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Outflow Classifications

  • Examples of function: General government, public safety, streets and highways

  • Public safety could be subdivided by department: Police and fire

  • Police could be subdivided further by activity: Traffic and drug enforcement

  • Activities in the traffic area could be divided into objects of expenditure: Policeman’s salary, gas for automobiles

  • Character groupings are always: CURRENT, CAPITAL OUTLAY, and DEBT SERVICE


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Property/ad valorem Taxes

  • “Ad valorem” taxes are based on the value of an underlying asset and are a major type of tax, particularly at the local government level

  • All real property bought and sold is typically registered at the county courthouse and subject to property tax

  • The tax is based on the tax rate, often expressed as a millage rate, times the assessed value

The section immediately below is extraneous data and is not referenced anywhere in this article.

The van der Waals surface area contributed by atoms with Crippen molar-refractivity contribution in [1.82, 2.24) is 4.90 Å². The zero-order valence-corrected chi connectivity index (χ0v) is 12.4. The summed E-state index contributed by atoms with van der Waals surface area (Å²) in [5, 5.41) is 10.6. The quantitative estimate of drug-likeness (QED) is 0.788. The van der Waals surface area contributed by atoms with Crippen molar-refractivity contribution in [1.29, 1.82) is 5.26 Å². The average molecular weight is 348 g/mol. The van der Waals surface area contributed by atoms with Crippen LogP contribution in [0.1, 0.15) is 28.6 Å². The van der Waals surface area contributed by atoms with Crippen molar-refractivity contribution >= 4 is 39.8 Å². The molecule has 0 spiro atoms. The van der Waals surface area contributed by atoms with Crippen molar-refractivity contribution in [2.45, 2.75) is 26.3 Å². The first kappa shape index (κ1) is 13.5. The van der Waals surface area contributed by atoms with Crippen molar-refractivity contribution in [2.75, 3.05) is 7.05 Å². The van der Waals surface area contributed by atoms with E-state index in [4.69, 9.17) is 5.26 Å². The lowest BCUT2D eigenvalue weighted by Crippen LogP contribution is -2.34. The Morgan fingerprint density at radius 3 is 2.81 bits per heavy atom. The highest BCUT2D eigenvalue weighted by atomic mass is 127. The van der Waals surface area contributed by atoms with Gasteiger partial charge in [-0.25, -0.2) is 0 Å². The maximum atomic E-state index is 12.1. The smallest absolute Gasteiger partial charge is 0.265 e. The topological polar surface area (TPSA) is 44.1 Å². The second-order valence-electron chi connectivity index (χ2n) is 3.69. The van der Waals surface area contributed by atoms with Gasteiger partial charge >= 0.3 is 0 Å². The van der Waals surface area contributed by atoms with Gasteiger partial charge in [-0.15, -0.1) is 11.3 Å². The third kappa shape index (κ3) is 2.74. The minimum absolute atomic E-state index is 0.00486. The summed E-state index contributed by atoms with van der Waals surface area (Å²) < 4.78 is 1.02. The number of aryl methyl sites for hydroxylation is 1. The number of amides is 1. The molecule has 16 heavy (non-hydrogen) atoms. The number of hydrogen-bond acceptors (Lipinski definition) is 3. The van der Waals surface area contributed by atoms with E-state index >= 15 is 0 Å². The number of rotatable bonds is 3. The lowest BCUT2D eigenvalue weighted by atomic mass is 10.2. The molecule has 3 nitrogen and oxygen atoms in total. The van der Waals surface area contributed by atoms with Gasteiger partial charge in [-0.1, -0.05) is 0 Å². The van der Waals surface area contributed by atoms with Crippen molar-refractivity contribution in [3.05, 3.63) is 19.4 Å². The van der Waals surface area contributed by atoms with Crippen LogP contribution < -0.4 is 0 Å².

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Property Taxes: 60 Day Rule

  • Under modified accrual accounting, property tax revenues may not exceed the amount received during a fiscal year plus the amount expected to be received during the first 60 days after the end of the fiscal year.


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Millage and Assessed Value

  • A mill is

    • 1/1000 of a dollar, or 1/10 of a penny

    • In other words, $.001 times some amount

  • Appraised value

    • Is calculated based on size of home, lot, etc.

    • Ideally, should approximate market value

  • Assessed value is usually less than appraised value … often around 20% of appraised value


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Property Tax Calculation

  • Assume a home has an appraised value of $100,000; 20% assessed value rate; tax rate is 45 mills

  • Assessed value:

    $100,000 X .20 = $20,000

  • Tax amount would be:

    45 mills X 20 thousands = $900

    Or, $20,000 X .045 = $900


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How Is the Millage Rate Set?

  • In some areas all property taxes are subject to a direct vote

  • In other areas the property tax is adjusted each year (subject to possible maximum amounts) to meet expenditure needs

  • Illustration 3-5 presents a calculation to determine the property taxes needed to balance the budget